May 1 has been the center of conversation in the school counseling community this year, thanks in large part to Michelle Obama. The former First Lady and founder of Reach Higher established May 1 as College Decision Day, a day for high schools to celebrate the decisions seniors are making about their lives after graduation. The idea came from the national signing days held for athletes when they announce what college they’re attending. Mrs. Obama’s reasoning is, and was—if it’s good enough for athletes, it’s good enough for everyone.
May 1 was selected in part because it’s also the day many colleges require students to submit a deposit, letting the college know the student plans on attending college in the fall. This may seem like a simple idea, but it isn’t—or it’s too simple, and people want to make it harder than it is. Either way, let’s review.
Do all colleges require students to deposit on May 1? No. Generally, the only colleges that do are those colleges receiving more applications than they can admit. This is one way to sort out who’s really coming, and it can give the college a chance to pull additional students from their waitlist if they need to, in order to fill their class.
If I’m on College A’s waitlist, should I deposit at another college? Yes. Colleges don’t usually admit students from their waitlist until after May 1. If that’s the case with College A, it may be May 5 or 6 before you find out they didn’t take you from their waitlist—and by then, it’s too late to deposit somewhere else.
But what if College A does take me from their waitlist, and I deposited somewhere else? At that point, you can deposit at College A, as long as you call your other college right away and tell them you aren’t coming after all. You can also ask them for your deposit back, but it’s unlikely you’ll get it.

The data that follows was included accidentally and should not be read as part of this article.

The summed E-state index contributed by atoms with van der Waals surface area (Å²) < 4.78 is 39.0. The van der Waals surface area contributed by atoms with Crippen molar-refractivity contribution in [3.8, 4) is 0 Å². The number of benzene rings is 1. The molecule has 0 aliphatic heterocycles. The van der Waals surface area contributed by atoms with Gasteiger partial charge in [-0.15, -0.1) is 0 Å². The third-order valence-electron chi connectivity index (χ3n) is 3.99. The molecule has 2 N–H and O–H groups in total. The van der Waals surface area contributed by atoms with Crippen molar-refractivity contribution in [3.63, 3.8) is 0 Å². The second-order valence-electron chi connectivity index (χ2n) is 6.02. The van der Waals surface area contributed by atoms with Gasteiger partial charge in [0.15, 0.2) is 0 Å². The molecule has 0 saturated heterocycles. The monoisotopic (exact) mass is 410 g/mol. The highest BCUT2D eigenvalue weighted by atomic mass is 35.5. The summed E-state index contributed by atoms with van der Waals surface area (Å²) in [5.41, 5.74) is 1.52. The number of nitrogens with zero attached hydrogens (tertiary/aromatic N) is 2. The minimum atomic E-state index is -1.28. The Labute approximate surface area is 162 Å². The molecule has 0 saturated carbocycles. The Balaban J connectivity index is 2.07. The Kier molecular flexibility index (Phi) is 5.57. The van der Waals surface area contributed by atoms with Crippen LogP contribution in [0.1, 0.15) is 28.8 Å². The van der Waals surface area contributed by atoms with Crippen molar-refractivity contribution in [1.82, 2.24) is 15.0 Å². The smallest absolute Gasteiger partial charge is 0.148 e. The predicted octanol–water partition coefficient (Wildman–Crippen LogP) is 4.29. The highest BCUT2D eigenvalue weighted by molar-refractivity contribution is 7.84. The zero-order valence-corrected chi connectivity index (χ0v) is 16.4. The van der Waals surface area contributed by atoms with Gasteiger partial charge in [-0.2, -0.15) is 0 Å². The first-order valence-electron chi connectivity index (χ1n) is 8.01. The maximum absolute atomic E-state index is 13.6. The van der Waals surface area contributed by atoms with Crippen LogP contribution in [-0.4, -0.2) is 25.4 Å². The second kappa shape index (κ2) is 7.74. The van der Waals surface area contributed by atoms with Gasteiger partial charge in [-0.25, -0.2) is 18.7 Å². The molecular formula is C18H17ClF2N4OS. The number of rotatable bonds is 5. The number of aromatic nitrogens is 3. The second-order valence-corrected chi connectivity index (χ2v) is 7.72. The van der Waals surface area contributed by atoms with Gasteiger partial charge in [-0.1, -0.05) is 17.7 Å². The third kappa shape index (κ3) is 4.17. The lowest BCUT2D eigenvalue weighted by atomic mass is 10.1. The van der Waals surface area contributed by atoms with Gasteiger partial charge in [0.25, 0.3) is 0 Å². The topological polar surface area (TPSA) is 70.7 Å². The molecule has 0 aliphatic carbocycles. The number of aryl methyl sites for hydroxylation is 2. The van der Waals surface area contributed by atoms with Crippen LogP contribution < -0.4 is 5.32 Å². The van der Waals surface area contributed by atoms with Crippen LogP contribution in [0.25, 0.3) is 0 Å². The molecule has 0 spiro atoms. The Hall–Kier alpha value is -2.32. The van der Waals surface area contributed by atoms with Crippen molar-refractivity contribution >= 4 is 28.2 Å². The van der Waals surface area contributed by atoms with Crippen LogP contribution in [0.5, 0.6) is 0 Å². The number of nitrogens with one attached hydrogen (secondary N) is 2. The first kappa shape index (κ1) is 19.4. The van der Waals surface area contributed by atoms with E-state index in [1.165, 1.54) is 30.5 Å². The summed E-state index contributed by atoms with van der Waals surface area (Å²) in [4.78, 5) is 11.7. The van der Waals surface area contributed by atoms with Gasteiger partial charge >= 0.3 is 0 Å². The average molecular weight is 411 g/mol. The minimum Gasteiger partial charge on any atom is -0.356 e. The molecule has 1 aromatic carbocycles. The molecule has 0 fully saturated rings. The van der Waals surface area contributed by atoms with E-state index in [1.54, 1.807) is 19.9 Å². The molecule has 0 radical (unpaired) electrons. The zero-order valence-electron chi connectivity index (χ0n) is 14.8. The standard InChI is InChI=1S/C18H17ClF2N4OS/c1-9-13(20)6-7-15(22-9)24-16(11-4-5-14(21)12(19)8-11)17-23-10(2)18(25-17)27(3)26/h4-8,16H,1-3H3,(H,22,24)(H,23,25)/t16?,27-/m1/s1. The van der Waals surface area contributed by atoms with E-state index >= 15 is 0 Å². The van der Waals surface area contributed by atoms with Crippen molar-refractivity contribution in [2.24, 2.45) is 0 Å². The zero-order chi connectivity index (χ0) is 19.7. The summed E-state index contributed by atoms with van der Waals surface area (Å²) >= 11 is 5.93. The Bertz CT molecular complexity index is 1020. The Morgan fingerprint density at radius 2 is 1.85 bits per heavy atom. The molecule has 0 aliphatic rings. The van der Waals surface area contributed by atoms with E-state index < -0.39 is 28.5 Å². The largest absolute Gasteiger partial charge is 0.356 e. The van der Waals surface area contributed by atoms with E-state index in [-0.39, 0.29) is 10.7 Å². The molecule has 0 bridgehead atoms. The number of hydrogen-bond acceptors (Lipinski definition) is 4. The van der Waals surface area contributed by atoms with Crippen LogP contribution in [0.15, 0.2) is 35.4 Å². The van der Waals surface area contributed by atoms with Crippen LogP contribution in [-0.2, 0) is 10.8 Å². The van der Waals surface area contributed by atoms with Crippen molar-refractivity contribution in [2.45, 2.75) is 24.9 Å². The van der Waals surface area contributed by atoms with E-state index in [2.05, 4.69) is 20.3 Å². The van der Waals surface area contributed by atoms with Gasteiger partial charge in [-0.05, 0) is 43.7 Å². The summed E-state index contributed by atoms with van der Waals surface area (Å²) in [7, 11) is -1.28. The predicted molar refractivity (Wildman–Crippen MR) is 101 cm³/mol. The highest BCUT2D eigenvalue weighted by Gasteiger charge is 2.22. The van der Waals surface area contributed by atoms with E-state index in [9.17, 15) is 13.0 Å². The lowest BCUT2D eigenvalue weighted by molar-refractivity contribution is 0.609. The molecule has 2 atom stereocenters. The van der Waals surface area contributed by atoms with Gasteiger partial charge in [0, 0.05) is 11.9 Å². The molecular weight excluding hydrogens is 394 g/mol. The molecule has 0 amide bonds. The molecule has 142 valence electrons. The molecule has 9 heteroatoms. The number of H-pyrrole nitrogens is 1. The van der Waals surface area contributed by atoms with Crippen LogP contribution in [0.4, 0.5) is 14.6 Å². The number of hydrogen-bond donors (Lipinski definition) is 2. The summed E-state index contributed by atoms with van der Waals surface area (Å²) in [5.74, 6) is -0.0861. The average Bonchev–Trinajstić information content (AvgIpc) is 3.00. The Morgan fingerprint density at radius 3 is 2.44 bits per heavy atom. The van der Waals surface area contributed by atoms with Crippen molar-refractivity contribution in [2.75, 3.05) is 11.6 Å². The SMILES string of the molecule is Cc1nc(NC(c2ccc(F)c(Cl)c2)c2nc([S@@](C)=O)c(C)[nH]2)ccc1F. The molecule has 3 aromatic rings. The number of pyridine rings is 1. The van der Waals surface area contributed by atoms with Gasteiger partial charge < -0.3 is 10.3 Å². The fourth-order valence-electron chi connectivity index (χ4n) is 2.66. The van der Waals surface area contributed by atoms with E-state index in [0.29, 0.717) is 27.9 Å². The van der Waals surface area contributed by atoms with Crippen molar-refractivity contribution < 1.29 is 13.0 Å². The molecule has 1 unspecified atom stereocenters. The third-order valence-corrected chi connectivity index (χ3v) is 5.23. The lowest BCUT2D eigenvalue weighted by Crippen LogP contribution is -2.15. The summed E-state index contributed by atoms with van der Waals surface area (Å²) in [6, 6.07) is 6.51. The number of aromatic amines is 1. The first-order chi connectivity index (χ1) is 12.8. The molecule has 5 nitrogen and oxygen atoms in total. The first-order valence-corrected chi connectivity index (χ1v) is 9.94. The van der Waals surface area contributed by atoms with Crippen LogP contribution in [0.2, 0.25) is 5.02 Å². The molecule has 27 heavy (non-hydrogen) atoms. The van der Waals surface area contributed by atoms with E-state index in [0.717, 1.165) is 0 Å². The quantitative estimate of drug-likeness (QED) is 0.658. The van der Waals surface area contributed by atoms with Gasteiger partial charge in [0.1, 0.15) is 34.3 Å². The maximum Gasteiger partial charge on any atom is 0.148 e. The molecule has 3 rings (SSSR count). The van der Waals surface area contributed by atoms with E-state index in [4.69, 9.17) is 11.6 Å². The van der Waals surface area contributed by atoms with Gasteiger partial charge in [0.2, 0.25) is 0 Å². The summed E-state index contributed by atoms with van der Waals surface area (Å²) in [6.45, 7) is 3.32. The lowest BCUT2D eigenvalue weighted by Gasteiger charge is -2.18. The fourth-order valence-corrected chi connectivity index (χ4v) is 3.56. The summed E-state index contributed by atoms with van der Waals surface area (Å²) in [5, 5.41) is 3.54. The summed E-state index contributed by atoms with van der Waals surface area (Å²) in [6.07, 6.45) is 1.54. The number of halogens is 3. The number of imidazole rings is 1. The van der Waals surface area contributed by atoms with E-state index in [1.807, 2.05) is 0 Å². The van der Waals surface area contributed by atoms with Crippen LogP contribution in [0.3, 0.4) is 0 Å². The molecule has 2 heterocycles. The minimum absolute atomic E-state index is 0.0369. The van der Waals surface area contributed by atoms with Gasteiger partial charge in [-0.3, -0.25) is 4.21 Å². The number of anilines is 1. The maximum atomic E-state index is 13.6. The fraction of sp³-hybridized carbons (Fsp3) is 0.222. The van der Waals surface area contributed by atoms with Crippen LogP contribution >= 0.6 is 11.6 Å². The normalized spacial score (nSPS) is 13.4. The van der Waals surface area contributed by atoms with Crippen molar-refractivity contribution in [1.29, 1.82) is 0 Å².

Do all colleges require you to tell them you’re coming by May 1? Again, no. It’s always a good idea to tell a college once you’re sure you *aren’t* coming, but if you’re choosing among two or three colleges that don’t require a deposit or notification, you can take the whole summer before deciding.
Can I deposit at more than one college? The real answer here is no. Colleges have to build budgets and schedules, and that takes time. If 100 students deposit at State U in May, then decide just not to show up the first day of school because they deposited somewhere else, State U loses a lot of money, and has to cancel more than a few classes—especially if State U is a small school. You might not care about that if you aren’t attending State U—but what if this exact same thing happened to your college, requiring them to close your dorm, cancel two of your classes, and offer no meals on Sundays?
Two deposits is like asking two different people to the same prom. It isn’t illegal, but it is a horrible idea.
I want to talk about College Decision Day. Why just celebrate the students going to college? The good news here is that most high schools include all seniors in their CDD celebration, honoring those going to college, entering the military, or heading into the world of work. If lots of seniors still have their future plans up in the air, some high schools will delay the celebration, putting it later in May, or building it into graduation.